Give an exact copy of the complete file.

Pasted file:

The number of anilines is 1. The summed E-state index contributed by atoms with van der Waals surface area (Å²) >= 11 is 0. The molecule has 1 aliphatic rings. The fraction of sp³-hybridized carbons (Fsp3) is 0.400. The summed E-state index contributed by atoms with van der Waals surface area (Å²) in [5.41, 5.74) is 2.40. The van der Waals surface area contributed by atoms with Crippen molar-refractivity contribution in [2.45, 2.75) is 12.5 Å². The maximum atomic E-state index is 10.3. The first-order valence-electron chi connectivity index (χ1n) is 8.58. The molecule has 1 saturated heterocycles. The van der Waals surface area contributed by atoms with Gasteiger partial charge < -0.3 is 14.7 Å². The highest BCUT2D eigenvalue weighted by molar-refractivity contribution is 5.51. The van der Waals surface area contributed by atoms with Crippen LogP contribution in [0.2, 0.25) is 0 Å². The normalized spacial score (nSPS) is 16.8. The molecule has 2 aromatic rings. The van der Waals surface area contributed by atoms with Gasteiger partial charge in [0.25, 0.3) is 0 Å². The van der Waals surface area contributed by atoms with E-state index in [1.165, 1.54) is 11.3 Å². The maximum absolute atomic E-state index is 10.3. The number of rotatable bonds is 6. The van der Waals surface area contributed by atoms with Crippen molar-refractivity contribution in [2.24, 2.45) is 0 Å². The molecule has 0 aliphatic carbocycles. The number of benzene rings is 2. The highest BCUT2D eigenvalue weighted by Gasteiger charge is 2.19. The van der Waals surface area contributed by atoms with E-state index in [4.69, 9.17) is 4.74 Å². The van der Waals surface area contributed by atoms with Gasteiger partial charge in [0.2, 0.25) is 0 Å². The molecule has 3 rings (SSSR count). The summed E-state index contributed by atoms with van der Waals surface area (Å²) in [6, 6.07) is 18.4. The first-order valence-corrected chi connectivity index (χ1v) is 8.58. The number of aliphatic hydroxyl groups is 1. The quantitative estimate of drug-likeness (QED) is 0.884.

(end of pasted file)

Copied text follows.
The number of anilines is 1. The summed E-state index contributed by atoms with van der Waals surface area (Å²) >= 11 is 0. The molecule has 1 aliphatic rings. The fraction of sp³-hybridized carbons (Fsp3) is 0.400. The summed E-state index contributed by atoms with van der Waals surface area (Å²) in [5.41, 5.74) is 2.40. The van der Waals surface area contributed by atoms with Crippen molar-refractivity contribution in [2.45, 2.75) is 12.5 Å². The maximum atomic E-state index is 10.3. The first-order valence-electron chi connectivity index (χ1n) is 8.58. The molecule has 1 saturated heterocycles. The van der Waals surface area contributed by atoms with Gasteiger partial charge < -0.3 is 14.7 Å². The highest BCUT2D eigenvalue weighted by molar-refractivity contribution is 5.51. The van der Waals surface area contributed by atoms with Crippen LogP contribution in [0.2, 0.25) is 0 Å². The normalized spacial score (nSPS) is 16.8. The molecule has 2 aromatic rings. The van der Waals surface area contributed by atoms with Gasteiger partial charge in [0.25, 0.3) is 0 Å². The van der Waals surface area contributed by atoms with E-state index in [1.165, 1.54) is 11.3 Å². The maximum absolute atomic E-state index is 10.3. The number of rotatable bonds is 6. The van der Waals surface area contributed by atoms with Crippen molar-refractivity contribution in [2.24, 2.45) is 0 Å². The molecule has 0 aliphatic carbocycles. The number of benzene rings is 2. The highest BCUT2D eigenvalue weighted by Gasteiger charge is 2.19. The van der Waals surface area contributed by atoms with E-state index in [4.69, 9.17) is 4.74 Å². The van der Waals surface area contributed by atoms with Gasteiger partial charge in [0.2, 0.25) is 0 Å². The molecule has 3 rings (SSSR count). The summed E-state index contributed by atoms with van der Waals surface area (Å²) in [6, 6.07) is 18.4. The first-order valence-corrected chi connectivity index (χ1v) is 8.58. The number of aliphatic hydroxyl groups is 1. The quantitative estimate of drug-likeness (QED) is 0.884.